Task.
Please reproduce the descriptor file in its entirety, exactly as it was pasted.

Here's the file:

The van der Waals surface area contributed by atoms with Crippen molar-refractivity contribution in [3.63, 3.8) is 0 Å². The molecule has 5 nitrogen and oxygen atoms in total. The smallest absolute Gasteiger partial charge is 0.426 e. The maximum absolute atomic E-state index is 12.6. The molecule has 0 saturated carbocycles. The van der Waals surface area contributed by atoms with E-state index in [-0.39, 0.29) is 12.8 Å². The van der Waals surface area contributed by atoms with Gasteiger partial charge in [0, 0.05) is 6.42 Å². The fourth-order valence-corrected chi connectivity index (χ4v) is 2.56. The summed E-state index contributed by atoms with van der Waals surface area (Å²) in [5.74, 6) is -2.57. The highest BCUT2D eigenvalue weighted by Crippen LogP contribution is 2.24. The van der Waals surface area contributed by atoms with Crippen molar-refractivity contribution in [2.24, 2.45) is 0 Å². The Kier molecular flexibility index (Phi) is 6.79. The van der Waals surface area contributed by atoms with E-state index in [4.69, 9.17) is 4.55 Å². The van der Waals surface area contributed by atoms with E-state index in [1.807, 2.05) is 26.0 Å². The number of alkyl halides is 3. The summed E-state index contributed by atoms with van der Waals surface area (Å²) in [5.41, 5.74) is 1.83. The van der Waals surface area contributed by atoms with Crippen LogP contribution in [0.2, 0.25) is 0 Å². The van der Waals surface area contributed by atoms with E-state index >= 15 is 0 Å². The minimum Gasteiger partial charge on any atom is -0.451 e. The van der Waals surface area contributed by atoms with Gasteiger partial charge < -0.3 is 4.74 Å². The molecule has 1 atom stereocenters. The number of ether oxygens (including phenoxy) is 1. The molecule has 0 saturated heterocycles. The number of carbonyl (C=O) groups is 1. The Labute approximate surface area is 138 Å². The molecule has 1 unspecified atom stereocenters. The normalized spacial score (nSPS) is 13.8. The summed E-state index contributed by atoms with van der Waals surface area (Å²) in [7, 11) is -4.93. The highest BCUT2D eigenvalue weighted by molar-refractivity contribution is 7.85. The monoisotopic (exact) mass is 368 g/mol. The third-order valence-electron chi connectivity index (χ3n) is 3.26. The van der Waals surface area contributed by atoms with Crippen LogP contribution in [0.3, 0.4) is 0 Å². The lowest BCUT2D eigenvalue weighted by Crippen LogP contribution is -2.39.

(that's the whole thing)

The van der Waals surface area contributed by atoms with Crippen molar-refractivity contribution in [3.63, 3.8) is 0 Å². The molecule has 5 nitrogen and oxygen atoms in total. The smallest absolute Gasteiger partial charge is 0.426 e. The maximum absolute atomic E-state index is 12.6. The molecule has 0 saturated carbocycles. The van der Waals surface area contributed by atoms with E-state index in [-0.39, 0.29) is 12.8 Å². The van der Waals surface area contributed by atoms with Gasteiger partial charge in [0, 0.05) is 6.42 Å². The fourth-order valence-corrected chi connectivity index (χ4v) is 2.56. The summed E-state index contributed by atoms with van der Waals surface area (Å²) in [5.74, 6) is -2.57. The highest BCUT2D eigenvalue weighted by Crippen LogP contribution is 2.24. The van der Waals surface area contributed by atoms with Crippen molar-refractivity contribution in [2.24, 2.45) is 0 Å². The Kier molecular flexibility index (Phi) is 6.79. The van der Waals surface area contributed by atoms with E-state index in [4.69, 9.17) is 4.55 Å². The van der Waals surface area contributed by atoms with E-state index in [1.807, 2.05) is 26.0 Å². The number of alkyl halides is 3. The summed E-state index contributed by atoms with van der Waals surface area (Å²) in [5.41, 5.74) is 1.83. The van der Waals surface area contributed by atoms with Crippen LogP contribution in [0.2, 0.25) is 0 Å². The van der Waals surface area contributed by atoms with E-state index >= 15 is 0 Å². The minimum Gasteiger partial charge on any atom is -0.451 e. The van der Waals surface area contributed by atoms with Gasteiger partial charge < -0.3 is 4.74 Å². The molecule has 1 atom stereocenters. The number of ether oxygens (including phenoxy) is 1. The molecule has 0 saturated heterocycles. The number of carbonyl (C=O) groups is 1. The Labute approximate surface area is 138 Å². The molecule has 1 unspecified atom stereocenters. The normalized spacial score (nSPS) is 13.8. The summed E-state index contributed by atoms with van der Waals surface area (Å²) in [7, 11) is -4.93. The highest BCUT2D eigenvalue weighted by molar-refractivity contribution is 7.85. The monoisotopic (exact) mass is 368 g/mol. The third-order valence-electron chi connectivity index (χ3n) is 3.26. The van der Waals surface area contributed by atoms with Crippen LogP contribution in [0.3, 0.4) is 0 Å². The lowest BCUT2D eigenvalue weighted by Crippen LogP contribution is -2.39.